Uncovering America's Heritage... Coin by Coin
This month, let me present to you the new quarter, which honors the state of Washington. Its design includes a salmon and a mountain. Now, I could say a lot about salmon, but it would probably just make me hungry. So let's talk about the mountain instead: Mount Rainier!
Mount Rainier is easy to see from most of the state because it's both high (over 14,000 feet) and near the center of the state. Every year, thousands climb the mountain (the highest in the Cascade Range), but only half make it to the top.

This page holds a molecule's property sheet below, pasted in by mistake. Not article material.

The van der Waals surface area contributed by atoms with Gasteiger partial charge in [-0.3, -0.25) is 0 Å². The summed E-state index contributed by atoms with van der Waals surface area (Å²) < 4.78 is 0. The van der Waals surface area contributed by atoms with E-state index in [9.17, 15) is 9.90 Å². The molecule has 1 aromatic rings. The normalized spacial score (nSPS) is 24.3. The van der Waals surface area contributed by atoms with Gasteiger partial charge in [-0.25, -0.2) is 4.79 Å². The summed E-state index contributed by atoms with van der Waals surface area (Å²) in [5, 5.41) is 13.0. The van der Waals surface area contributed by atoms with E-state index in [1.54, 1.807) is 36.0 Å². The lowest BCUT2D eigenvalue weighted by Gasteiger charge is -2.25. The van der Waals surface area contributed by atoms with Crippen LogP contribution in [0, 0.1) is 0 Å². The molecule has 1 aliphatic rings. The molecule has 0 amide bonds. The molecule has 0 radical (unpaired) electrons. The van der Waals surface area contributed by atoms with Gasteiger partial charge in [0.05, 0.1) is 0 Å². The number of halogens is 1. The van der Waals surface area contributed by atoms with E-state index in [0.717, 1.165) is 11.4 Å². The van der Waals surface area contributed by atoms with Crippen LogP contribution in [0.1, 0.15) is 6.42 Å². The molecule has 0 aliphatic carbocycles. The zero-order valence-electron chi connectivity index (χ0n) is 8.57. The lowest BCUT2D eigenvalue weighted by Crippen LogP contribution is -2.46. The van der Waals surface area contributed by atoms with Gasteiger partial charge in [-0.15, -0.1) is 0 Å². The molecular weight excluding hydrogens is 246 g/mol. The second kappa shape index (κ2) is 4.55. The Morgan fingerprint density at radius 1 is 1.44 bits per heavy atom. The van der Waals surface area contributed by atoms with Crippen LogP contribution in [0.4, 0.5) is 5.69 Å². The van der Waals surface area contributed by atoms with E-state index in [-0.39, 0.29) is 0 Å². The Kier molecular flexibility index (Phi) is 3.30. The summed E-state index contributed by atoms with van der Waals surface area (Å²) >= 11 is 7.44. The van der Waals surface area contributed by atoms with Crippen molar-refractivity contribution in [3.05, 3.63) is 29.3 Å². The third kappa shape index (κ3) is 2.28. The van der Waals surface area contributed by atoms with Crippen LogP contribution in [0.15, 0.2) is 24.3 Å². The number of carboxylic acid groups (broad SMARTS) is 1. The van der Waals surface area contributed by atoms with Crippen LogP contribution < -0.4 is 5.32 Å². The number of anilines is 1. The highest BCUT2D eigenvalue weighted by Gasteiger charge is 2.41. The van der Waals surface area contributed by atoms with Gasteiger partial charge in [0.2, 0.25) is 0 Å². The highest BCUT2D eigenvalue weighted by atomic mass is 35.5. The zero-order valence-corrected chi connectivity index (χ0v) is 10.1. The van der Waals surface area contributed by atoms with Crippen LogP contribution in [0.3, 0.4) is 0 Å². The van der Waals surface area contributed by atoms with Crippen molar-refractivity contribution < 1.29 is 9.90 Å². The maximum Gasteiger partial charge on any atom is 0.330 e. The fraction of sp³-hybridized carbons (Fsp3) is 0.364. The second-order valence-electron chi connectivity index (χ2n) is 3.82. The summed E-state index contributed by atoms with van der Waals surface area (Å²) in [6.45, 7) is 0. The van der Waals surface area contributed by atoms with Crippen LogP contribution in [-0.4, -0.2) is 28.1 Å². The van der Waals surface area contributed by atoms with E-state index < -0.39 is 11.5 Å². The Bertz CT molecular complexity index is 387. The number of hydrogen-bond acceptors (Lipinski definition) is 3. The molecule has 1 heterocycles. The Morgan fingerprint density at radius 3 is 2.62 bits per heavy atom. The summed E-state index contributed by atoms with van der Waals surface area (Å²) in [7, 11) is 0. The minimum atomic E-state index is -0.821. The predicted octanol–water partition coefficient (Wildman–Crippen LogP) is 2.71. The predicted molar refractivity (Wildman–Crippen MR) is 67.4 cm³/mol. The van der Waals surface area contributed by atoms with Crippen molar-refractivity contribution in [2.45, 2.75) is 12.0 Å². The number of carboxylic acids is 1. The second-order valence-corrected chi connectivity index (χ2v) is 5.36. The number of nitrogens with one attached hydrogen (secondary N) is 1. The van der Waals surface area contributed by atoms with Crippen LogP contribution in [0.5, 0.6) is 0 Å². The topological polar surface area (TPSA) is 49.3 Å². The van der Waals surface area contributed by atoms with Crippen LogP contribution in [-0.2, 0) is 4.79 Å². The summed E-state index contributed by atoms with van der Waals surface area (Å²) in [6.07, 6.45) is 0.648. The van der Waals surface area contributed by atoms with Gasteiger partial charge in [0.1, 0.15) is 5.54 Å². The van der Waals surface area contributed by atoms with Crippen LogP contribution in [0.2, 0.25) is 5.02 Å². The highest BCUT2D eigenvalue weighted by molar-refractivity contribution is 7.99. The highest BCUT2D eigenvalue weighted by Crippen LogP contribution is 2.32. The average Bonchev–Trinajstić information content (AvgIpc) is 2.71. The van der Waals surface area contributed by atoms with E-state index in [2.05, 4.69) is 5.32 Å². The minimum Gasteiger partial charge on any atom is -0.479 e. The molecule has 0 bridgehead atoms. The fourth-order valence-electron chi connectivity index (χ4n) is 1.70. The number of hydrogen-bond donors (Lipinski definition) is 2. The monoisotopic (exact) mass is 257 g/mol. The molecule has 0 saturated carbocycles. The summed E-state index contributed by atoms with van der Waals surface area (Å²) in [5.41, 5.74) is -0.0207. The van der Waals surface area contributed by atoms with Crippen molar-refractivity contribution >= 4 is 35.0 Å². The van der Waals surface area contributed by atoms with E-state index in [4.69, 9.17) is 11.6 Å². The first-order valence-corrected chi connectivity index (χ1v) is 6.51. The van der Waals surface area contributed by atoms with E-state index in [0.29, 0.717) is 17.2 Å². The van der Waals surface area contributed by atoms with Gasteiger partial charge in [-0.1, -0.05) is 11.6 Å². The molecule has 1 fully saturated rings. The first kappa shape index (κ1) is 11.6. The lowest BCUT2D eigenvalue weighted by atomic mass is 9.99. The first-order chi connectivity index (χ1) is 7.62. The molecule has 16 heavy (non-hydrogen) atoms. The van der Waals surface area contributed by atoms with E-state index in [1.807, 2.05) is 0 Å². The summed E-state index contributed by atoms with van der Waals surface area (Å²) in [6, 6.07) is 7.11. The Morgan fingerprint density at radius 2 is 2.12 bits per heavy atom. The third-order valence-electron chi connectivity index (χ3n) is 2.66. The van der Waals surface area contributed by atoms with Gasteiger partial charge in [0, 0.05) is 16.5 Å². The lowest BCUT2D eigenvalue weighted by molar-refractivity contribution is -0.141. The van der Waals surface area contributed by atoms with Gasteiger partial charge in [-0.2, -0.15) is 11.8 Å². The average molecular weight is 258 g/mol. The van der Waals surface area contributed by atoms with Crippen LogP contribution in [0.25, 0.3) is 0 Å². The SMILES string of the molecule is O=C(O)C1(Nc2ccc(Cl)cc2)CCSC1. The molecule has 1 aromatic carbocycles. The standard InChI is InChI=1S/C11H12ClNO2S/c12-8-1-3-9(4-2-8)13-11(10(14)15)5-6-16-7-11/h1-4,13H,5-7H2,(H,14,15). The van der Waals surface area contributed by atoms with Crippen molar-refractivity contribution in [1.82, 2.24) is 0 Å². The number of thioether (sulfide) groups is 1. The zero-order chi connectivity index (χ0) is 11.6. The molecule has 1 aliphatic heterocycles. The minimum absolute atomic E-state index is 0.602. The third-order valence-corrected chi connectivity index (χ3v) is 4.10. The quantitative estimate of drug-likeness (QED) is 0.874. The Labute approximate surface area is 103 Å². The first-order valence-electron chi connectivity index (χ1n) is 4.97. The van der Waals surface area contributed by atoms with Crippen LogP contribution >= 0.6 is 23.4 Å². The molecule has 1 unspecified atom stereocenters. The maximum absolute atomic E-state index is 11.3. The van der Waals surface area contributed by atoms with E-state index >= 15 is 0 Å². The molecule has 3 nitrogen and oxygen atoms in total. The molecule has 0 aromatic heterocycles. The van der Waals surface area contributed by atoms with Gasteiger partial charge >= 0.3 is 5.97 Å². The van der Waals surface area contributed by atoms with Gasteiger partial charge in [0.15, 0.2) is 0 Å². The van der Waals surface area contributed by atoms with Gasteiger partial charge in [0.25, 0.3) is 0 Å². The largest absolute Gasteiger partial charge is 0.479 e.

What's at the top? A cone of hardened lava with two overlapping craters. The shallow floors of these craters are covered with snow and ice. A hot mist has melted a maze of caves into the base of the ice.
Mount Rainier, a volcano, is inside a large national park. During the summer, Mount Rainier's meadows grow an amazing rainbow of wildflowers. Mount Rainier hasn't erupted in more than 120 years, but that's just a moment in volcano time. During those 120 years, many people have made Washington their home, so it's important to keep a close eye on this volcano and the glaciers that cover its flanks.
In the meantime, sliding down glaciers on your belly is fun! ...Well, at least if you're a seal!